The dispersion of the char in the pyrolytically treated soils will determine to a large extent its ultimate fate in the environment and modulate its interactions with water and the regenerated soil microbiome. Optical microscopy images of soils treated with pyrolysis and incineration led us to hypothesize that the produced char is distributed as a very thin film coating the soil particles. To test our “char film” hypothesis, we carried out controlled oxidation of pyrolyzed soils followed by surface analysis using XPS. We exposed treated soil to oxygen and reacted it in the TGA for one hour at temperatures between 350 and 450°C in order to progressively burn off the char film. Weight loss measurements and the XPS results confirmed our char film theory. As we burnt the film away, the percentage of C-C bonds on the surface of soil particles decreased and the amount of Si increased (our soils had high quartz content). On the other hand, the relative amounts of C and Si detected remained constant when uncontaminated “background” soil was exposed to the same treatment of controlled oxidation. Surface analysis by XPS detected the same relative amounts of C and Si when uncontaminated soil and pyrolyzed soil were oxidized at 450°C. This treatment “burnt away” the char film that covered the particles of pyrolyzed soil.

To further differentiate our process from existing thermal desorption technologies, we employed thermogravimetry with online evolved gas analysis (TG-MS) and differential scanning calorimetry (DSC) to gain a better understanding of the fundamental pyrolysis mechanisms. Our results show that as mixtures of soil and petroleum crudes are heated in an anoxic atmosphere, we first observe desorption of the lighter hydrocarbons at temperatures between 100 and 350°C. At temperatures between 350 and 450°C, however, thermal cracking and condensation reactions dominate and convert the heavier hydrocarbons (resins and asphaltenes) into char (C:H atomic ratio approximately equal to 1) and light volatiles. If the temperature rises above 550°C, however, key soil constituents (like carbonates) start to decompose and release CO2 that becomes the dominant peak in the time-resolved MS spectra. Carbonate decomposition can explain the significant increase of the pH and the accompanying loss of fertility we observed when we incinerated contaminated soils at 650°C. MS data also show that H2O evolves between 300 and 500°C, indicating dehydroxylation of clay constituents of soil. All these observations have significant implications for secondary reactions that may occur when pyrolytic treatment of contaminated soils is carried in commercial reactors.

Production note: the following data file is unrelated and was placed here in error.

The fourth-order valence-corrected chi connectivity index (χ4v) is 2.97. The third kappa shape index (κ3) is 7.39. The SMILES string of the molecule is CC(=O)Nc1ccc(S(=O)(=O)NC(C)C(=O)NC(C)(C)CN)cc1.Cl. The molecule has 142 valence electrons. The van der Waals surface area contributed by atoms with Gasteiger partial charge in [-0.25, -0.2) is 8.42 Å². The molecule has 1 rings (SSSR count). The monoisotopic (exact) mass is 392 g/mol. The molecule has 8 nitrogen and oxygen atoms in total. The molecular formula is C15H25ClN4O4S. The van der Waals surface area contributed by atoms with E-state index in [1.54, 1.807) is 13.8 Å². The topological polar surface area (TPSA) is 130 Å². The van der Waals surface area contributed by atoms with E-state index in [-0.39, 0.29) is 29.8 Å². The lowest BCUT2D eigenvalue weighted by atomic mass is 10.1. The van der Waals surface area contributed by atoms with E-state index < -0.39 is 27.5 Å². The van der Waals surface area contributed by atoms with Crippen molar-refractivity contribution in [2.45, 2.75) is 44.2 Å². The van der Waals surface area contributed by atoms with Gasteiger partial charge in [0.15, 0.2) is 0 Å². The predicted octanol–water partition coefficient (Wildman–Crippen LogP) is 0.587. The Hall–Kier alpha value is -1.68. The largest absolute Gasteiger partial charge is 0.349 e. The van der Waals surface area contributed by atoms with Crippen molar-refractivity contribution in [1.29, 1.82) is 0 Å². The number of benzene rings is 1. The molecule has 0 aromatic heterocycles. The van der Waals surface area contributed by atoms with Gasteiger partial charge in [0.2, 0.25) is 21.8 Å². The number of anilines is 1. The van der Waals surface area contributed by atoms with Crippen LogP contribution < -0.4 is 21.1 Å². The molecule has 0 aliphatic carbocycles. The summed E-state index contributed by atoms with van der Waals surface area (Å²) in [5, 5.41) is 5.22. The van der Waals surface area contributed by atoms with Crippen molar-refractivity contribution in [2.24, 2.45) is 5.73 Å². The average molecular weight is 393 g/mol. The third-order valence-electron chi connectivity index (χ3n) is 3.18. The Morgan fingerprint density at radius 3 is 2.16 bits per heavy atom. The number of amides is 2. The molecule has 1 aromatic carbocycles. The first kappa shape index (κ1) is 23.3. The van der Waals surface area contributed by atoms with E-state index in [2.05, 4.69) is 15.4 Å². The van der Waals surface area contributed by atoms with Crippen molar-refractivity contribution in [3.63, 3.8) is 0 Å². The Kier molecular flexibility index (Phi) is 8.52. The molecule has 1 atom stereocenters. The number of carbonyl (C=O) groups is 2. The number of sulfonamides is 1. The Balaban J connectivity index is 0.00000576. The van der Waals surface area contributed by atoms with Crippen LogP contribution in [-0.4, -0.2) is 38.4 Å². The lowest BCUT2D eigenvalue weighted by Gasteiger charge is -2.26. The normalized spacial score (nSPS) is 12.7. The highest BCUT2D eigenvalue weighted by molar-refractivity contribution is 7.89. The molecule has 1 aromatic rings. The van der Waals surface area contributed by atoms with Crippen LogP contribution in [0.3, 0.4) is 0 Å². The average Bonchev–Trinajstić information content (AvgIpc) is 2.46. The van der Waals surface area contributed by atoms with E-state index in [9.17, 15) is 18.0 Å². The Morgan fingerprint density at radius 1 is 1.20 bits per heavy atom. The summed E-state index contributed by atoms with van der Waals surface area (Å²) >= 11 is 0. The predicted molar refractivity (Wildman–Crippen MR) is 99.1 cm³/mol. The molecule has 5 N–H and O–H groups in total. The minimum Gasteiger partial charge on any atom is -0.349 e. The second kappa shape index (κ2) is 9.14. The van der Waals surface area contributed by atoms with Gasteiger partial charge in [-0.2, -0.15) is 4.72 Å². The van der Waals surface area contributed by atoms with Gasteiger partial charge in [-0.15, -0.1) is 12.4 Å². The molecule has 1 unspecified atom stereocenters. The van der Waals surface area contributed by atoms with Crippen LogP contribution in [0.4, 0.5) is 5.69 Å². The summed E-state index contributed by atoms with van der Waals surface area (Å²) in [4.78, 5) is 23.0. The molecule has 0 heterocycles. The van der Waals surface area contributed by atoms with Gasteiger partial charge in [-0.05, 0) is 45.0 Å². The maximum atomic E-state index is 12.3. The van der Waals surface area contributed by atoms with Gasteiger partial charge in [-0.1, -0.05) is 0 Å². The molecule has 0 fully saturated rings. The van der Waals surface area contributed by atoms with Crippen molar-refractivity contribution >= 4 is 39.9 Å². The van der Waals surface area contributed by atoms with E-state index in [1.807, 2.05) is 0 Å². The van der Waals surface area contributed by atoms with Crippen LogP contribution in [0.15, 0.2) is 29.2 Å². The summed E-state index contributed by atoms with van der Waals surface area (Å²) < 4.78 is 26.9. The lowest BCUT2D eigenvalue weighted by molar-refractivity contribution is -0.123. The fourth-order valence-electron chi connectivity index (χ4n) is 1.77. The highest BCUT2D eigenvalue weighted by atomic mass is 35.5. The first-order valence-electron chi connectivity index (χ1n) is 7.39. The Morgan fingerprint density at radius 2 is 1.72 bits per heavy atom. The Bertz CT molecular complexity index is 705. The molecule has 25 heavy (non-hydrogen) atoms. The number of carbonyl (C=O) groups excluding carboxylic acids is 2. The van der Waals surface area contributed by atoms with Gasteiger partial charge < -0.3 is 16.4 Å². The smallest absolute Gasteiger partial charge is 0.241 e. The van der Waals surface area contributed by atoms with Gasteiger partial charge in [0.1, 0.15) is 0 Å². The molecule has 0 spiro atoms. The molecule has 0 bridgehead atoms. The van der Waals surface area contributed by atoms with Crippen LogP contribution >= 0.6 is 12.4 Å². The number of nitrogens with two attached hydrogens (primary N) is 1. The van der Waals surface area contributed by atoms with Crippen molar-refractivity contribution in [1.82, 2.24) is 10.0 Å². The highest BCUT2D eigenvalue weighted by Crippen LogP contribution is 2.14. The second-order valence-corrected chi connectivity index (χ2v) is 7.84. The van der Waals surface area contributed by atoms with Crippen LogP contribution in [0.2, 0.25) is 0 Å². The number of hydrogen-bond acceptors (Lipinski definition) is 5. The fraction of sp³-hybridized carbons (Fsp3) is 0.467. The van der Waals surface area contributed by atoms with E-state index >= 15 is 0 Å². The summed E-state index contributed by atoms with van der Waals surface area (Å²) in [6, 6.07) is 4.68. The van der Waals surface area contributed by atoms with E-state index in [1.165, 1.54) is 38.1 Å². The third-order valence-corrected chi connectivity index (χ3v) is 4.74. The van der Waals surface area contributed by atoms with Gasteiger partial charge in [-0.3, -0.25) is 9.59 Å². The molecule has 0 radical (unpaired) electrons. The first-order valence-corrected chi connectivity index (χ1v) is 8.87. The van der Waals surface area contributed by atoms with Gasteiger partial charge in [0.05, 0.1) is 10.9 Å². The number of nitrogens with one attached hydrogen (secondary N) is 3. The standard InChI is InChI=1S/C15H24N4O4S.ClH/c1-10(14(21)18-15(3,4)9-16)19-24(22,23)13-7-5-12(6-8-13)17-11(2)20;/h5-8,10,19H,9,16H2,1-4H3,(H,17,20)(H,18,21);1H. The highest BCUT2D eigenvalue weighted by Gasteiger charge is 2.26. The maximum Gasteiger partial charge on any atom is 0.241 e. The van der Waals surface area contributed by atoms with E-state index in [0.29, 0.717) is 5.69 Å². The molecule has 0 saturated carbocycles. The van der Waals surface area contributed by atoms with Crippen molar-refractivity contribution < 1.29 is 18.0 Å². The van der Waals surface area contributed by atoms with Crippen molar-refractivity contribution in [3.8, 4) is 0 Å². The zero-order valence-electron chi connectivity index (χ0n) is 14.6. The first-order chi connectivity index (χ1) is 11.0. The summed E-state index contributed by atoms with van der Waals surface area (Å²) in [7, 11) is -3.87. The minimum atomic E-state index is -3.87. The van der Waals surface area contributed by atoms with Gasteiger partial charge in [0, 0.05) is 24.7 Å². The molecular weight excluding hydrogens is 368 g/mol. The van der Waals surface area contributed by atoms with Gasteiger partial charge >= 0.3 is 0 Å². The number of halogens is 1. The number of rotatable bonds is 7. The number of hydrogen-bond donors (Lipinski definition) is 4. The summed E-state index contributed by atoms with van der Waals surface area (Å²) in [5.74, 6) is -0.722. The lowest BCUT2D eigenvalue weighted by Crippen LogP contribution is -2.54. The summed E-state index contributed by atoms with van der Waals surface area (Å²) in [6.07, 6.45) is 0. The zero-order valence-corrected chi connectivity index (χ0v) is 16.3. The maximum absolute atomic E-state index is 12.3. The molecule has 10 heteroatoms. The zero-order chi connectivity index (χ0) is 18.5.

Knowing the temperatures at which decomposition of soil constituents occurs will allow us to determine the least damaging thermal treatment to reach desired cleanup levels. The clearest lesson that can be gleaned from our studies is that the lowest effective treatment temperature should be used to minimize soil decomposition. While allowing for effective treatment of nearly all hydrocarbons, the high temperatures utilized by incineration and other thermal remediation technologies can cause extensive soil damage, such as decomposition of clays, carbonates, and organic content. This will physically alter the soil and change its geochemical, biological, and fertility properties.

[1] Vidonish, J.E., et al., “Pyrolytic treatment and fertility enhancement of soils contaminated with heavy hydrocarbons.” Environmental Science & Technology, 50 (5), 2498–2506 (2016).